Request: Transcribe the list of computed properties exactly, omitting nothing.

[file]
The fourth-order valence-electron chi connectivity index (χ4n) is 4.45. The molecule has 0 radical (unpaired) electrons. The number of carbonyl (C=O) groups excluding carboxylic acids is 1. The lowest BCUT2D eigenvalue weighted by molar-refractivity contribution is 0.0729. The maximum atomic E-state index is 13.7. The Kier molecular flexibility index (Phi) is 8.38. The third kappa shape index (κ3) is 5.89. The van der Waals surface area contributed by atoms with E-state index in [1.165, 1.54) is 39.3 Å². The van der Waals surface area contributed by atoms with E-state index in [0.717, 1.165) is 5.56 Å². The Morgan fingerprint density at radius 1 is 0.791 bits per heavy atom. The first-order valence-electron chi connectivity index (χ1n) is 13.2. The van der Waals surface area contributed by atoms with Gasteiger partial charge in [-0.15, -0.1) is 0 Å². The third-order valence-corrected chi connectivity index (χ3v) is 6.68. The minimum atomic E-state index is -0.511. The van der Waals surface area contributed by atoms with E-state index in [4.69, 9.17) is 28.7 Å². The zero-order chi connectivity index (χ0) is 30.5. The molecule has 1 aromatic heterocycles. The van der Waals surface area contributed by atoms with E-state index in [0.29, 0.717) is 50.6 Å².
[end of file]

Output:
The fourth-order valence-electron chi connectivity index (χ4n) is 4.45. The molecule has 0 radical (unpaired) electrons. The number of carbonyl (C=O) groups excluding carboxylic acids is 1. The lowest BCUT2D eigenvalue weighted by molar-refractivity contribution is 0.0729. The maximum atomic E-state index is 13.7. The Kier molecular flexibility index (Phi) is 8.38. The third kappa shape index (κ3) is 5.89. The van der Waals surface area contributed by atoms with E-state index in [1.165, 1.54) is 39.3 Å². The van der Waals surface area contributed by atoms with E-state index in [0.717, 1.165) is 5.56 Å². The Morgan fingerprint density at radius 1 is 0.791 bits per heavy atom. The first-order valence-electron chi connectivity index (χ1n) is 13.2. The van der Waals surface area contributed by atoms with Gasteiger partial charge in [-0.15, -0.1) is 0 Å². The third-order valence-corrected chi connectivity index (χ3v) is 6.68. The minimum atomic E-state index is -0.511. The van der Waals surface area contributed by atoms with E-state index in [4.69, 9.17) is 28.7 Å². The zero-order chi connectivity index (χ0) is 30.5. The molecule has 1 aromatic heterocycles. The van der Waals surface area contributed by atoms with E-state index in [0.29, 0.717) is 50.6 Å².